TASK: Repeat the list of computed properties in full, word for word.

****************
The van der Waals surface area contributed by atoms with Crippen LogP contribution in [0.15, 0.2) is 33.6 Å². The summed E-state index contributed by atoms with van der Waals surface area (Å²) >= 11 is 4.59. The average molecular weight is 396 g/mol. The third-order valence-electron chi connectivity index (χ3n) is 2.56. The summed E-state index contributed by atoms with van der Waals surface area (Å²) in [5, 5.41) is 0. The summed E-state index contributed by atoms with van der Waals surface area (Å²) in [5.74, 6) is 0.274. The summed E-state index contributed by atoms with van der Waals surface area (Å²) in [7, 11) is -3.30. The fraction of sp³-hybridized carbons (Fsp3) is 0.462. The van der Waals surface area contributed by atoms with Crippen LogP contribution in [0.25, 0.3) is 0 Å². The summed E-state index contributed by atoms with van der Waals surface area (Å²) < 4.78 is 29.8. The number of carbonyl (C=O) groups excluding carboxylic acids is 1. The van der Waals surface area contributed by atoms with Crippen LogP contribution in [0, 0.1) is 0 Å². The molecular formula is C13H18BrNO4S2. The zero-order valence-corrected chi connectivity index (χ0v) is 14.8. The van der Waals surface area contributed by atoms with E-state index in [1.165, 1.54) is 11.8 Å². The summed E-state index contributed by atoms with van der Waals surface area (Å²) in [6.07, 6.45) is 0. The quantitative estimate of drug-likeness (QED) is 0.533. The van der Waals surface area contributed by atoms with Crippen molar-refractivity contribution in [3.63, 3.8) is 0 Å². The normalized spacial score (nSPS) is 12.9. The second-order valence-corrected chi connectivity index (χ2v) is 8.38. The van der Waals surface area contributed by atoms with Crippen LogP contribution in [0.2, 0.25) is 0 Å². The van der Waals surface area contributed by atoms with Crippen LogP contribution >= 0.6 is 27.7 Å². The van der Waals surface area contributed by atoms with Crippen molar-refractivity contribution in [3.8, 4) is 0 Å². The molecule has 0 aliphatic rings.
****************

The van der Waals surface area contributed by atoms with Crippen LogP contribution in [0.15, 0.2) is 33.6 Å². The summed E-state index contributed by atoms with van der Waals surface area (Å²) >= 11 is 4.59. The average molecular weight is 396 g/mol. The third-order valence-electron chi connectivity index (χ3n) is 2.56. The summed E-state index contributed by atoms with van der Waals surface area (Å²) in [5, 5.41) is 0. The summed E-state index contributed by atoms with van der Waals surface area (Å²) in [5.74, 6) is 0.274. The summed E-state index contributed by atoms with van der Waals surface area (Å²) in [7, 11) is -3.30. The fraction of sp³-hybridized carbons (Fsp3) is 0.462. The van der Waals surface area contributed by atoms with Crippen LogP contribution in [0.25, 0.3) is 0 Å². The summed E-state index contributed by atoms with van der Waals surface area (Å²) < 4.78 is 29.8. The number of carbonyl (C=O) groups excluding carboxylic acids is 1. The van der Waals surface area contributed by atoms with Crippen LogP contribution in [0, 0.1) is 0 Å². The molecular formula is C13H18BrNO4S2. The zero-order valence-corrected chi connectivity index (χ0v) is 14.8. The van der Waals surface area contributed by atoms with E-state index in [1.165, 1.54) is 11.8 Å². The summed E-state index contributed by atoms with van der Waals surface area (Å²) in [6.07, 6.45) is 0. The quantitative estimate of drug-likeness (QED) is 0.533. The van der Waals surface area contributed by atoms with Crippen molar-refractivity contribution in [3.63, 3.8) is 0 Å². The normalized spacial score (nSPS) is 12.9. The second-order valence-corrected chi connectivity index (χ2v) is 8.38. The van der Waals surface area contributed by atoms with Crippen LogP contribution in [0.2, 0.25) is 0 Å². The van der Waals surface area contributed by atoms with Crippen LogP contribution >= 0.6 is 27.7 Å². The van der Waals surface area contributed by atoms with Crippen molar-refractivity contribution in [3.8, 4) is 0 Å². The molecule has 0 aliphatic rings.